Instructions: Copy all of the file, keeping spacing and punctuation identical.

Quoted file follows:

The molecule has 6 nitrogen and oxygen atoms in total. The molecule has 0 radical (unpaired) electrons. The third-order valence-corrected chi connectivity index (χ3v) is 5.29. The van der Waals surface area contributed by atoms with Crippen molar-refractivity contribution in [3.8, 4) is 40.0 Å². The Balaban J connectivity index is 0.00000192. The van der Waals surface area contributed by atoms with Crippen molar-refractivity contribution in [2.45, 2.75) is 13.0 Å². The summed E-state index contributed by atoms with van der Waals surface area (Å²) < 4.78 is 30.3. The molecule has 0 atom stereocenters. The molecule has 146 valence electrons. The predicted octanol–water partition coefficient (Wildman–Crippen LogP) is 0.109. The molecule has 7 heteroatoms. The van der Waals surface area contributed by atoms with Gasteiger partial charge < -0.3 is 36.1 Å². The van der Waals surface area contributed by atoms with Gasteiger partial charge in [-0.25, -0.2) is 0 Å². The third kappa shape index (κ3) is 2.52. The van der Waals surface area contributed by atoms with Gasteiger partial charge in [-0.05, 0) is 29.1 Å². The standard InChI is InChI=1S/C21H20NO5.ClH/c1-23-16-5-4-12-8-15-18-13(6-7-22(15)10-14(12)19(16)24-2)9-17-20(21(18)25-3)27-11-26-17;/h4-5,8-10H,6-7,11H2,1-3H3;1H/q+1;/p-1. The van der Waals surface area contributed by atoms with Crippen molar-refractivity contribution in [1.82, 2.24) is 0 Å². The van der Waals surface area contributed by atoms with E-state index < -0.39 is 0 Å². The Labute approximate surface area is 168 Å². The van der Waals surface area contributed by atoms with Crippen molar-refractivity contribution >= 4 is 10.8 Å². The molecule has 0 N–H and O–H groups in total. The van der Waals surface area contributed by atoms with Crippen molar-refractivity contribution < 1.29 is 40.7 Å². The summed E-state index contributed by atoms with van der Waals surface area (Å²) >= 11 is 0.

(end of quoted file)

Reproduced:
The molecule has 6 nitrogen and oxygen atoms in total. The molecule has 0 radical (unpaired) electrons. The third-order valence-corrected chi connectivity index (χ3v) is 5.29. The van der Waals surface area contributed by atoms with Crippen molar-refractivity contribution in [3.8, 4) is 40.0 Å². The Balaban J connectivity index is 0.00000192. The van der Waals surface area contributed by atoms with Crippen molar-refractivity contribution in [2.45, 2.75) is 13.0 Å². The summed E-state index contributed by atoms with van der Waals surface area (Å²) < 4.78 is 30.3. The molecule has 0 atom stereocenters. The molecule has 146 valence electrons. The predicted octanol–water partition coefficient (Wildman–Crippen LogP) is 0.109. The molecule has 7 heteroatoms. The van der Waals surface area contributed by atoms with Gasteiger partial charge < -0.3 is 36.1 Å². The van der Waals surface area contributed by atoms with Gasteiger partial charge in [-0.25, -0.2) is 0 Å². The third kappa shape index (κ3) is 2.52. The van der Waals surface area contributed by atoms with Gasteiger partial charge in [-0.05, 0) is 29.1 Å². The standard InChI is InChI=1S/C21H20NO5.ClH/c1-23-16-5-4-12-8-15-18-13(6-7-22(15)10-14(12)19(16)24-2)9-17-20(21(18)25-3)27-11-26-17;/h4-5,8-10H,6-7,11H2,1-3H3;1H/q+1;/p-1. The van der Waals surface area contributed by atoms with Crippen molar-refractivity contribution in [1.82, 2.24) is 0 Å². The van der Waals surface area contributed by atoms with E-state index < -0.39 is 0 Å². The Labute approximate surface area is 168 Å². The van der Waals surface area contributed by atoms with Crippen molar-refractivity contribution >= 4 is 10.8 Å². The molecule has 0 N–H and O–H groups in total. The van der Waals surface area contributed by atoms with Crippen molar-refractivity contribution < 1.29 is 40.7 Å². The summed E-state index contributed by atoms with van der Waals surface area (Å²) >= 11 is 0.